We performed analyses in order to investigate criterion validity of the standard ERI instrument among hospital employees. Therefore, we calculated multiple linear regression analyses in which subjective well-being (WHO-5) was set as the outcome and the respective ERI scales were set as the independent variables. The analyses were adjusted for age, sex, marital status, employment status and occupational position. Results are presented as unstandardized regression coefficients with 95% confidence intervals (CIs). A p-level below 0.05 was considered as the significance level.

In addition, we show mean scale scores of the original ERI scales (among employees) and scores of the adapted ERI scales assessed by managers, reflecting the perception of employees’ workload. These comparisons are given at the level of the three participating hospitals, and additionally at the level of clusters (Additional file 2). R Statistical Software v. 4.1.3 was used to conduct confirmatory factor analysis and all other analyses were performed with SPSS v. 27.


Descriptive statistics

Table 1 shows descriptive statistics for the two study samples of employees (n = 197) and managers (n = 141). Around 83% of the employees were female, while 60% of the managers were female. The age distribution in the employee sample was relatively balanced, while in the sample of managers 46% were aged 51 or older. Most participants were married or in partnership (71.7% and 75.9%). Almost half of the employees were working parttime. Of the managers, 19% were working parttime. While 58% of the employees were working in nursing service, 36% of the managers were employed in nursing service.

Table 1 Descriptive statistics for study variables of the two study samples

Factor validity

Confirmatory factor analyses were conducted to test factorial validity of the ERI questionnaires for employees and managers. Table 2 shows the factor pattern and model fit of these confirmatory factor analyses. Overall, the models did not reach an acceptable level of fit.

Despite these findings, item-total correlations and Cronbach’s alpha were calculated for both questionnaires (data not shown). Cronbach’s alpha for effort was 0.83 and for reward 0.73. Item-total correlations varied from 0.35 to 0.76 for the ERI questionnaire assessed by managers. For employees, Cronbach’s alpha for effort was 0.7 and for reward 0.69. Item-total correlations varied from 0.39 to 0.61. An additional conducted confirmatory factor analysis for the ERI questionnaire assessed by managers resulted in far better model fit indices, when item ERI5 (“The job promotion prospects for my employees are poor.”) was removed from the analysis. Within these analyses GFI increased to 0.937, AFGI to 0.864 and CFI to 0.930 while RMSEA decreased to 0.113 (CI 0.071–0.158, data not shown).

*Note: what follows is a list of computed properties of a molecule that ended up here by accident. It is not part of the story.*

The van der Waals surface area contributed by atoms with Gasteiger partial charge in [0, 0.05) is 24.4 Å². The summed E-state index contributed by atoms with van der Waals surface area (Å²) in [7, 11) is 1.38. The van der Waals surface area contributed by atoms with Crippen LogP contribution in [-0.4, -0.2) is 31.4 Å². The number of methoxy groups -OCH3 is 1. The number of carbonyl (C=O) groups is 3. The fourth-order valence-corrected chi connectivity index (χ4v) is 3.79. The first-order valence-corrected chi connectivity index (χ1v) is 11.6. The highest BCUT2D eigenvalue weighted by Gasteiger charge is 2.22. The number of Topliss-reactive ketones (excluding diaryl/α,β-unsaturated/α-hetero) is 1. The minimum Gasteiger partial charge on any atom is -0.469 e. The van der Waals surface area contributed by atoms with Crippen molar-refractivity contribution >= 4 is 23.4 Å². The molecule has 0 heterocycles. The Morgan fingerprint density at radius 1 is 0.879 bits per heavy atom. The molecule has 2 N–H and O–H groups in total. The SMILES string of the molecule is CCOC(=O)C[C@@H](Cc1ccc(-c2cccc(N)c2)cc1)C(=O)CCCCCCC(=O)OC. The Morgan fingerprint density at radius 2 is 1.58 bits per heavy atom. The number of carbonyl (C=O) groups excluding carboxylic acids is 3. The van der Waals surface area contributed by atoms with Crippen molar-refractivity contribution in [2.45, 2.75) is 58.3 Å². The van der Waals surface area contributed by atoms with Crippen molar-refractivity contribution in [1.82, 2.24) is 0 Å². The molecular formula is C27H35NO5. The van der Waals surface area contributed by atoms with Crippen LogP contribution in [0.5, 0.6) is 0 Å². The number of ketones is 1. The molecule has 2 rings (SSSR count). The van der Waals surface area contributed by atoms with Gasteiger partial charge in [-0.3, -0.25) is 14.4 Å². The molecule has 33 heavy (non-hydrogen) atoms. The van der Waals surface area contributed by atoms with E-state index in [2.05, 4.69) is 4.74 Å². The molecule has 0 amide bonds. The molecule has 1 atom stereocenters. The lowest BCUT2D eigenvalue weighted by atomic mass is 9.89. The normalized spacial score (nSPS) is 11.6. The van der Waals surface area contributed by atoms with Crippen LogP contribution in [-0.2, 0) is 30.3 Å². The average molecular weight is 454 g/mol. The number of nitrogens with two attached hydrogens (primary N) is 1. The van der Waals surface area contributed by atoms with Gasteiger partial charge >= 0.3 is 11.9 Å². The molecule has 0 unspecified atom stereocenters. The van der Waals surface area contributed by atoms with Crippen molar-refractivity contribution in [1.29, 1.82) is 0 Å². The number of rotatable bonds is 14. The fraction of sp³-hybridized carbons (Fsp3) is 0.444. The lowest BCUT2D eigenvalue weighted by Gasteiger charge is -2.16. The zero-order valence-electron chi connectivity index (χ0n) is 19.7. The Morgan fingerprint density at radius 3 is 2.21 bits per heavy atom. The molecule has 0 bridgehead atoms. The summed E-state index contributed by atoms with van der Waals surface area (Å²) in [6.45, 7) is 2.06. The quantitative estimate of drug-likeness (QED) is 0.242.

Table 2 Factor loadings and goodness-of-fit of confirmatory factor analyses of ERI questionnaires

Criterion validity

Results of multiple linear regression analyses estimating the association between ERI scales and subjective well-being of employees are shown in Table 3. High efforts were significantly negatively associated with well-being (B=-2.337, p = 0.005, Model 2, Table 3). Thus, employees who reported to perceive higher efforts had lower well-being compared to employees who reported to perceive lower efforts. Rewards were significantly positively associated with well-being of employees. Employees, who reported to receive higher rewards at work, reported higher well-being compared to employees who reported to receive lower rewards. The ER-Ratio showed a significant negative assocation with well-being of employees. Employees, who had a higher ER-Ratio (i.e. a greater imbalance of effort and reward), had lower well-being compared to employees who had a lower ER-Ratio.

Table 3 Results from separate multiple linear regression analyses estimating the association between ERI and WHO-5 of employees (n = 197)

Comparison of ERI mean scales

Table 4 shows a comparison of ERI mean scales for the two different questionnaires by the three participating hospitals. As can be seen, managers’ perceptions of employees’ effort match employees’ perceptions quite well, whereas their ratings of employees’ rewards are consistently higher. In consequence, the mean ER-Ratio, quantifying the stressful experience of an imbalance between cost and gain at work, is lower among managers’ assessment.

Table 4 Descriptive ERI means of employees and managers in the participating hospitals

Additional findings of ERI mean scales for the two different questionnaires by the cluster units can be found in the additional material (Additional file 2). Mean values of ER-Ratios, assessed by managers about their employees, were lower than mean values of ER-Ratios assessed by employees’ self-rating in 15 out of 18 participating clusters.


This study aimed to investigate criterion validity for the ERI model within a hospital setting and to compare an external assessment of working conditions of hospital employees by their managers with hospital employees’ self-reported responses.